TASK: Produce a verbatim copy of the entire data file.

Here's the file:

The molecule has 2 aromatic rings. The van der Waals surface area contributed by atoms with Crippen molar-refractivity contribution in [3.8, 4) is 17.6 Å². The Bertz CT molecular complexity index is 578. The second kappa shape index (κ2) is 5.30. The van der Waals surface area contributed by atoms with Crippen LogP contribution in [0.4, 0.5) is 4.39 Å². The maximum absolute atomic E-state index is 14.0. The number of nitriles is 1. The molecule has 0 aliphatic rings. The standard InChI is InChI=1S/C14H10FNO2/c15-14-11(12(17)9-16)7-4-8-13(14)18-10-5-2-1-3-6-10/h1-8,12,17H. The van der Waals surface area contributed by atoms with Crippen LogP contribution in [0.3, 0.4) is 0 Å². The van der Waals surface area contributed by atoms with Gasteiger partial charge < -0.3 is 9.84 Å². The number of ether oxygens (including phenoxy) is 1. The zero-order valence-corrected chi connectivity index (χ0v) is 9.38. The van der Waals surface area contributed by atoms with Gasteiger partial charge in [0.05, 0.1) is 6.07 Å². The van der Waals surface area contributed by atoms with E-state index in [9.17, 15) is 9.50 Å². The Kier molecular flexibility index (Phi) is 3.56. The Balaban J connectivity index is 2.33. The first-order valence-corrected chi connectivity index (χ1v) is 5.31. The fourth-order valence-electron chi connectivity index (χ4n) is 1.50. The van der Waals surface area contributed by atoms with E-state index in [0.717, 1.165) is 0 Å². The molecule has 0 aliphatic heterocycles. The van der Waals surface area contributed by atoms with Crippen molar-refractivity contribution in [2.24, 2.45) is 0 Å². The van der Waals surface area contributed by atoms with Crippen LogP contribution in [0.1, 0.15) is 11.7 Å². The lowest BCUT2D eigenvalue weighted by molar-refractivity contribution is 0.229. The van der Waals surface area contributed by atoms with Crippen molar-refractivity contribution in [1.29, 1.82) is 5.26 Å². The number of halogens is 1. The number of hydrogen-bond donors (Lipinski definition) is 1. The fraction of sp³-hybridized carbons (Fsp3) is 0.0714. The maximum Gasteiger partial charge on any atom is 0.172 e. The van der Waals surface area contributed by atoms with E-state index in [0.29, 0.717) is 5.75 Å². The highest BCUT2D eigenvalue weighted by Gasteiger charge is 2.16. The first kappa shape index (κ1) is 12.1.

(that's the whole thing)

The molecule has 2 aromatic rings. The van der Waals surface area contributed by atoms with Crippen molar-refractivity contribution in [3.8, 4) is 17.6 Å². The Bertz CT molecular complexity index is 578. The second kappa shape index (κ2) is 5.30. The van der Waals surface area contributed by atoms with Crippen LogP contribution in [0.4, 0.5) is 4.39 Å². The maximum absolute atomic E-state index is 14.0. The number of nitriles is 1. The molecule has 0 aliphatic rings. The standard InChI is InChI=1S/C14H10FNO2/c15-14-11(12(17)9-16)7-4-8-13(14)18-10-5-2-1-3-6-10/h1-8,12,17H. The van der Waals surface area contributed by atoms with Crippen LogP contribution in [0.3, 0.4) is 0 Å². The van der Waals surface area contributed by atoms with Gasteiger partial charge < -0.3 is 9.84 Å². The number of ether oxygens (including phenoxy) is 1. The zero-order valence-corrected chi connectivity index (χ0v) is 9.38. The van der Waals surface area contributed by atoms with Gasteiger partial charge in [0.05, 0.1) is 6.07 Å². The van der Waals surface area contributed by atoms with E-state index in [9.17, 15) is 9.50 Å². The Kier molecular flexibility index (Phi) is 3.56. The Balaban J connectivity index is 2.33. The first-order valence-corrected chi connectivity index (χ1v) is 5.31. The fourth-order valence-electron chi connectivity index (χ4n) is 1.50. The van der Waals surface area contributed by atoms with E-state index in [0.717, 1.165) is 0 Å². The molecule has 0 aliphatic heterocycles. The van der Waals surface area contributed by atoms with Crippen molar-refractivity contribution in [2.24, 2.45) is 0 Å². The van der Waals surface area contributed by atoms with Crippen LogP contribution in [0.1, 0.15) is 11.7 Å². The lowest BCUT2D eigenvalue weighted by molar-refractivity contribution is 0.229. The van der Waals surface area contributed by atoms with Crippen molar-refractivity contribution in [1.29, 1.82) is 5.26 Å². The number of halogens is 1. The number of hydrogen-bond donors (Lipinski definition) is 1. The fraction of sp³-hybridized carbons (Fsp3) is 0.0714. The maximum Gasteiger partial charge on any atom is 0.172 e. The van der Waals surface area contributed by atoms with E-state index in [0.29, 0.717) is 5.75 Å². The highest BCUT2D eigenvalue weighted by Gasteiger charge is 2.16. The first kappa shape index (κ1) is 12.1.